Letter from the Executive Director
The fragilities of
these systems of care
have been exposed
and magnified by
Dear Friends, Social distance, upended routines, and a sudden loss of control and uncertainty about the future. Worry about family you can’t be near, compounded by feelings of fear and loneliness. These are new experiences for many people during the coronavirus pandemic. Unfortunately, this mirrors the reality for thousands of children and youth experiencing foster care or homelessness every single day. Our child welfare and homelessness organizations operate as front-line crisis response systems designed to fulfill only basic needs. Even in normal times, lack of funding and capacity means our systems can’t address holistic needs, which means a re-enforcement of the personal chaos and upheaval children and youth experience in these systems.
The fragilities of these systems of care have been exposed and magnified by the coronavirus epidemic. Initially, our school systems were uncertain about shutting down — not for academic reasons but because half our nation’s students depend on school for their daily meals. This has been well publicized. The lesser told story is one of the fractures and stressors that are appearing in our already stressed systems of care.
Our child welfare system is struggling. Family visitation is mandated for those in the foster care system. Currently, several lawsuits are pending to ensure parent/child visitations resume after being put on hold during the pandemic. It’s true that many of the visitation monitors are seniors in need protection from exposure. However, businesses were able to quickly pivot to video conferencing to maintain connections. Our child welfare system is working to include this as an emergency measure for visitation, but many families don’t have access to the appropriate technology, and video conferencing is less effective with babies and small children.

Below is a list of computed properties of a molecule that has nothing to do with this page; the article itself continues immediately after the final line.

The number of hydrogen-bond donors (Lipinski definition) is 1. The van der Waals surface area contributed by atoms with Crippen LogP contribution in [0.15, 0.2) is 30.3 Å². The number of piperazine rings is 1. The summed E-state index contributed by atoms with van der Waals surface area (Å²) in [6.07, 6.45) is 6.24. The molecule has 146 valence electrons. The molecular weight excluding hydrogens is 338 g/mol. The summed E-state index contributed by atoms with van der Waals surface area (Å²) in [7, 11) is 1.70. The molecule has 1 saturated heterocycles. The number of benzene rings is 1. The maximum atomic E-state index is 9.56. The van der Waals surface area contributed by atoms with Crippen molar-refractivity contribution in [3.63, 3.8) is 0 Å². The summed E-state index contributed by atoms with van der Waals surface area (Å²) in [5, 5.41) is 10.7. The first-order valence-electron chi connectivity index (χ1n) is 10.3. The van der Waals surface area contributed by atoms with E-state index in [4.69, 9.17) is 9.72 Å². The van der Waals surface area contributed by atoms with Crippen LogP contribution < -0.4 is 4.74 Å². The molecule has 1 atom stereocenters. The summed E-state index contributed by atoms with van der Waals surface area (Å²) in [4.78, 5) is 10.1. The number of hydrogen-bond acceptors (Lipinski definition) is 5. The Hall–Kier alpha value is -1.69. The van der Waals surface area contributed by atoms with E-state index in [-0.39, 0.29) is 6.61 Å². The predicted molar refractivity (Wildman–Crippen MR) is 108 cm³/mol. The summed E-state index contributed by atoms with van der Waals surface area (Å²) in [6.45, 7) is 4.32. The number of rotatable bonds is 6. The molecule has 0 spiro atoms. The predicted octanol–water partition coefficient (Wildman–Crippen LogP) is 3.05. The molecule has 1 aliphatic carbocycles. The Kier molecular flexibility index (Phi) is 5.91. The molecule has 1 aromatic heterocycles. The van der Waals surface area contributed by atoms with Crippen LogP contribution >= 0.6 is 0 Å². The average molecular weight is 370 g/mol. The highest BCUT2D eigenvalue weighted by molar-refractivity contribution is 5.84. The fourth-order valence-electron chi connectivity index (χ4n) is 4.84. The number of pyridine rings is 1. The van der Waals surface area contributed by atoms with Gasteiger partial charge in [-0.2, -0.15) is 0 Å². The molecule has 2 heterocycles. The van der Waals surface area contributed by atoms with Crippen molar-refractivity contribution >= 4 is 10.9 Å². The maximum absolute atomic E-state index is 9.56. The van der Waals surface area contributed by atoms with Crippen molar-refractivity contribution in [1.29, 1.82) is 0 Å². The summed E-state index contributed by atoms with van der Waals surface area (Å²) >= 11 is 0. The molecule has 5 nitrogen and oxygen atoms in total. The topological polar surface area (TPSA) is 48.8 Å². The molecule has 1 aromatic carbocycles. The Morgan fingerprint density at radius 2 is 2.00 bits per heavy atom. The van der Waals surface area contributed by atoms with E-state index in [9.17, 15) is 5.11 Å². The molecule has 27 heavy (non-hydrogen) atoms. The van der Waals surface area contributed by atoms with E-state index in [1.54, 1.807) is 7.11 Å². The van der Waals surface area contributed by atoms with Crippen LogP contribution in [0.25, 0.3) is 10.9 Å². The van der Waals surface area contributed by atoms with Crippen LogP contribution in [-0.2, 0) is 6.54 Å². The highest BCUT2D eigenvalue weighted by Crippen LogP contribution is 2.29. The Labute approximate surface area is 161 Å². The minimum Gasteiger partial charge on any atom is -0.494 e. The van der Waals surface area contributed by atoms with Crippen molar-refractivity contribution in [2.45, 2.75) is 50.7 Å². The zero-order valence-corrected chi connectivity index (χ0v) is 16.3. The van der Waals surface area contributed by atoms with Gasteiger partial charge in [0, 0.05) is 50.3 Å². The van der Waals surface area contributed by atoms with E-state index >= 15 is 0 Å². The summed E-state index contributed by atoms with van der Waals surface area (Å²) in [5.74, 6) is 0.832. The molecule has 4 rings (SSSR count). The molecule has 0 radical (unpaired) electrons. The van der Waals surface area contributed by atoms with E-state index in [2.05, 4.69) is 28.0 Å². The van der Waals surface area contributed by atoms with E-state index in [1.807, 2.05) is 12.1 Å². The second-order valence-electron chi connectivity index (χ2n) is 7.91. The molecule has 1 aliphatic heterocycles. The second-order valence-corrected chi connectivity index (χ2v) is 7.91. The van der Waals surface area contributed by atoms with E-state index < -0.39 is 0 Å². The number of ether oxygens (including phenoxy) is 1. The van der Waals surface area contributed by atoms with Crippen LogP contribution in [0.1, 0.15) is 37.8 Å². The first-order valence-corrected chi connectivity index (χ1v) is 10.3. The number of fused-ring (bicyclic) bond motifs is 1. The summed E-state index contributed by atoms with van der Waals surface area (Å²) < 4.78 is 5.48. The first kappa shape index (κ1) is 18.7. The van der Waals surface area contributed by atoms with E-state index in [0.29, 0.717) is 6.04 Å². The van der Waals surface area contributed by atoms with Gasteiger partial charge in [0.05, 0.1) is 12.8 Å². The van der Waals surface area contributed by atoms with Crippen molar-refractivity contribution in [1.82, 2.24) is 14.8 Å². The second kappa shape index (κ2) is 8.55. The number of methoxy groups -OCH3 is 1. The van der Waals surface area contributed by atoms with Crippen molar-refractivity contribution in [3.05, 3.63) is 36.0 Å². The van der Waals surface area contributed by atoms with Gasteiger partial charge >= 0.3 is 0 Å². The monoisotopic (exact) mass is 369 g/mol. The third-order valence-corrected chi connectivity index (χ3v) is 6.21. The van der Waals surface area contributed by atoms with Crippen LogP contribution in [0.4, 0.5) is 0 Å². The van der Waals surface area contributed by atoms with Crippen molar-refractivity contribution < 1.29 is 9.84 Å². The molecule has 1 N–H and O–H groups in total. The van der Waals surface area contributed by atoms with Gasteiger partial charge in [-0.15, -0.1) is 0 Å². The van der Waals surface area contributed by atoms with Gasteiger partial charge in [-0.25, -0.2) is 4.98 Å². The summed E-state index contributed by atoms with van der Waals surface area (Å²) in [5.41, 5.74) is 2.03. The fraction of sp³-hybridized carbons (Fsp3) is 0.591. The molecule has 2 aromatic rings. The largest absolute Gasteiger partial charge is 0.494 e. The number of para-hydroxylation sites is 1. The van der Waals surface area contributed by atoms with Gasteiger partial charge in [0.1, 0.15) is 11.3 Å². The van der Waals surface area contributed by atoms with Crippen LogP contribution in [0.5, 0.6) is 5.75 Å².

Additionally, many foster parents are fearful of taking new placements, thus limiting the availability of placement options for vulnerable children. A system already under strain in the best of times has been ill-equipped to deal with the challenges during crisis. Stressed families under shelter in place mandates are, unfortunately, ripe for child abuse and neglect. We have already seen a staggering increase in the rates of domestic violence.
Our homelessness response systems have also suffered during the pandemic. The coalition of non-profits who depend on support and volunteers from the community have seen a steep decline in numbers. For obvious reasons, people are afraid of exposure and becoming sick. Young people released from the hospital after suffering with coronavirus have nowhere to go to recover. Organizations struggle to keep both their staff and the youth they serve safe, while wrestling with bureaucratic rules and regulations as they try their best to respond quickly amidst shifting conditions.
There are bright spots in this situation despite all the recent tragedy. Brave social workers and shelter staff go the extra mile to care for their clients. Like health care workers, they often work long hours and put themselves at risk of exposure. They continue serving children, youth, and families — often with no accolades or acknowledgement. Their commitment deserves the praise and recognition awarded other frontline workers.
The issues our systems of care face are systemic and are ultimately not a result of our current crisis. We have an opportunity like no other time to ensure children and youth in the child welfare system are cared for in holistic ways. We need to provide access to resources and opportunities that ensure children thrive. This will take intentional, coordinated efforts. This is the time to create the change we want to see in the world and make sure our most vulnerable children are cared for by the systems that are designed to serve them. The Mockingbird Society’s advocacy work is more important now than ever. Together, we endure. Together, we press on.